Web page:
Travis O’Quinn – Meat Flavor and Tenderness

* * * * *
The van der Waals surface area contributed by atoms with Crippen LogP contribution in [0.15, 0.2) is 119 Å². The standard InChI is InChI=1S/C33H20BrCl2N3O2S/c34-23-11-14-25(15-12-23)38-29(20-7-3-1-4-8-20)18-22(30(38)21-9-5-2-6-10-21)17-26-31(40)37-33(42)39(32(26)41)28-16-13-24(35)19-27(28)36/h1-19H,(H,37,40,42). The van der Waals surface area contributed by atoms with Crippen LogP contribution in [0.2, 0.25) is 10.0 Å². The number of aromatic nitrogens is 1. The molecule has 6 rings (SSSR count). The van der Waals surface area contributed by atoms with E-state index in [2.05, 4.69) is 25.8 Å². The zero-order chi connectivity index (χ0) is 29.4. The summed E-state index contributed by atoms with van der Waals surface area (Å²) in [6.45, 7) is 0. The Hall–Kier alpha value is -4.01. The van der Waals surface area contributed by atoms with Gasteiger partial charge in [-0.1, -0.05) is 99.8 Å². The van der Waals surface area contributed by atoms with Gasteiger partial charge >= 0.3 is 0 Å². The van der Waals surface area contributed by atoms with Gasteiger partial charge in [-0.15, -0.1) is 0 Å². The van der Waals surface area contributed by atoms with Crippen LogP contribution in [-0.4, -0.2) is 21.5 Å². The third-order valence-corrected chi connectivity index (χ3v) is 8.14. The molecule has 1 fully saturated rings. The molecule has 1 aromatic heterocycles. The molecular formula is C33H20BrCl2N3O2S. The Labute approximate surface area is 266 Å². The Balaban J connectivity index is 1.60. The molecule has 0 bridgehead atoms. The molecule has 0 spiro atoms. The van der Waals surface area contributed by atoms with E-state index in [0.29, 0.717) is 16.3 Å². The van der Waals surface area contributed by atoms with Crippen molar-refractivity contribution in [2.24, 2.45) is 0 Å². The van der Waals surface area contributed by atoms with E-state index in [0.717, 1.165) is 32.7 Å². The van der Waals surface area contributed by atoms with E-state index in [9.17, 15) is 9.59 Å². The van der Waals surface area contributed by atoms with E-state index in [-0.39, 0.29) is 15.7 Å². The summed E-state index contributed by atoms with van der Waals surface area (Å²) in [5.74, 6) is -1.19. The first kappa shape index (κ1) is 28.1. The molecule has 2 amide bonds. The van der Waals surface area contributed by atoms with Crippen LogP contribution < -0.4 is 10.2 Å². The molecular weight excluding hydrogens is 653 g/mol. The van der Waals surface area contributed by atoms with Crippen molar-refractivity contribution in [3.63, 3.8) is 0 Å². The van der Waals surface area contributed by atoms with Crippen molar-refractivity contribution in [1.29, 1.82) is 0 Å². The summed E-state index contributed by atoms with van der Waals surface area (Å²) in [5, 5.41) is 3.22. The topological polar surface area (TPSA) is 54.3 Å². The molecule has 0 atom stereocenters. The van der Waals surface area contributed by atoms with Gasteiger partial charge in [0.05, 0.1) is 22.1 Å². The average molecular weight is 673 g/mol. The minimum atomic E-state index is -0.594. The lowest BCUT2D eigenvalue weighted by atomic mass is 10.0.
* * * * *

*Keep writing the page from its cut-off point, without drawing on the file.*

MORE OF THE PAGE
(Travis) My name is Travis O’Quinn and today I’m talking about beef eating satisfaction and everything that goes into a good beef eating experience. And so that factors… that controlled beef eating quality are tenderness, juiciness, flavor. All three factors work together to affect the overall beef eating experience. And so when we look at those factors there’s a lot of research that has shown that beef tenderness is the most important factor driving overall eating satisfaction. However, we do know that when tenderness reaches an acceptable level that beef flavor becomes the biggest driver of overall eating satisfaction. The most recent beef tenderness audit shows that about 90 percent of beef in the U.S. retail supermarkets meets the consumers expectations for tenderness. Because of that, that really does drive beef flavor as probably the most important factor affecting beef eating satisfaction. And so a lot of the research that I do has been looking at beef eating quality related to beef flavor. When we talk about beef flavor, what we found is that the number one controller, or factor affecting beef flavor is actually marbling level. And so what we can do to be able to increase the flavor satisfaction from a consumers standpoint is that if we do put those animals on a high grain, high concentrate diet for the remainder of their lives, when they’re in a feedlot, what we do see, is we see a lot of positive flavor traits that are associated with that, specifically the beef flavor trait that has come out of a lot of the research is the beef fat or buttery type flavor. That seems to be the flavor profile that consumers like the most. And so if we can do anything to increase that flavor profile of the product, we do have a higher overall satisfaction from consumers. Another thing from a beef flavor standpoint, avoiding off flavors is very critical in terms of guaranteeing a good eating experience for consumers. Anything that’s going to affect that flavor, whether it be storage, post harvest that’s going to result in some oxidation or maybe some bacterial growth that will produce a lactic acid flavor is undesirable for consumers. Often management techniques that would impart an undesirable livery, gamey, fishy flavor such as a lot of times animals fed exclusively forage based diets end up having flavor profiles that meet that criteria. The consumers find those off flavors really objectionable and that’s probably one of the biggest leading causes from a flavor standpoint for that product to actually fail. One of the other things that we know does affect beef flavors, you have the ability to enhance the product by adding many different types of enhancement blends. Often they include salt, phosphates, waters, other seasonings. We’ve seen a lot of research that shows that really does increase the overall satisfaction from a consumer standpoint, on flavor standpoint as well. We’re currently involved with some research with the National Cattleman’s Beef Association looking at the effect of enhancement, actually what it is doing from a chemical compound standpoint that chemicals or compounds that are really steering cooking that would affect the beef flavor due to enhancement and trying to look to see what we can do in addition to marbling to actually enhance beef flavor and and be able to more successfully deliver a good eating experience to consumers from a beef flavor standpoint. All of the information from the research that we are doing is actually on our Animal Science home page here on the Kansas State Animal Science home page. There is a tab off to the left for a meats link and that will have all the information regarding this research.

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